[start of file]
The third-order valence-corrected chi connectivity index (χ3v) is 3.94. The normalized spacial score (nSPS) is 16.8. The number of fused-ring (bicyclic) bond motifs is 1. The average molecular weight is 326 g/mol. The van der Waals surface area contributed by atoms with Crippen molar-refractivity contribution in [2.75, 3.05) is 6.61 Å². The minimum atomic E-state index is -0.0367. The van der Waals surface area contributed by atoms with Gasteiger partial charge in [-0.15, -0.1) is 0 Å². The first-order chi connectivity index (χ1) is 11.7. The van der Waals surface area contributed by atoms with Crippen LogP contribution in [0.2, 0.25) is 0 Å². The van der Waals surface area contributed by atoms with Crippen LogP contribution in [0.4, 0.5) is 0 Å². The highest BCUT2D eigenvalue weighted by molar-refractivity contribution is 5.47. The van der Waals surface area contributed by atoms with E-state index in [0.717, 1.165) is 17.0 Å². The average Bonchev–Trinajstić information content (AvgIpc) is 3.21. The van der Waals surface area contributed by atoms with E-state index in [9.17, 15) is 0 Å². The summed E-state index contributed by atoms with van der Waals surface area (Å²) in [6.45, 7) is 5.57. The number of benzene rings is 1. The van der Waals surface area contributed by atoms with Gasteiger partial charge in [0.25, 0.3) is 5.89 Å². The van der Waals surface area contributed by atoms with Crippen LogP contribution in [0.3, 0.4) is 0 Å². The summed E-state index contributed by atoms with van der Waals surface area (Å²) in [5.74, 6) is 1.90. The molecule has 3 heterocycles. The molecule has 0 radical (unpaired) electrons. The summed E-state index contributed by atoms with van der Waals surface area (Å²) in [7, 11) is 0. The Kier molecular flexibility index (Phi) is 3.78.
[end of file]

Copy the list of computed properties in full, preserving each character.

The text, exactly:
The third-order valence-corrected chi connectivity index (χ3v) is 3.94. The normalized spacial score (nSPS) is 16.8. The number of fused-ring (bicyclic) bond motifs is 1. The average molecular weight is 326 g/mol. The van der Waals surface area contributed by atoms with Crippen molar-refractivity contribution in [2.75, 3.05) is 6.61 Å². The minimum atomic E-state index is -0.0367. The van der Waals surface area contributed by atoms with Gasteiger partial charge in [-0.15, -0.1) is 0 Å². The first-order chi connectivity index (χ1) is 11.7. The van der Waals surface area contributed by atoms with Crippen LogP contribution in [0.2, 0.25) is 0 Å². The van der Waals surface area contributed by atoms with Crippen LogP contribution in [0.4, 0.5) is 0 Å². The highest BCUT2D eigenvalue weighted by molar-refractivity contribution is 5.47. The van der Waals surface area contributed by atoms with E-state index in [0.717, 1.165) is 17.0 Å². The average Bonchev–Trinajstić information content (AvgIpc) is 3.21. The van der Waals surface area contributed by atoms with E-state index in [9.17, 15) is 0 Å². The summed E-state index contributed by atoms with van der Waals surface area (Å²) in [6.45, 7) is 5.57. The number of benzene rings is 1. The van der Waals surface area contributed by atoms with Gasteiger partial charge in [0.25, 0.3) is 5.89 Å². The van der Waals surface area contributed by atoms with Crippen LogP contribution in [0.3, 0.4) is 0 Å². The summed E-state index contributed by atoms with van der Waals surface area (Å²) in [5.74, 6) is 1.90. The molecule has 3 heterocycles. The molecule has 0 radical (unpaired) electrons. The summed E-state index contributed by atoms with van der Waals surface area (Å²) in [7, 11) is 0. The Kier molecular flexibility index (Phi) is 3.78.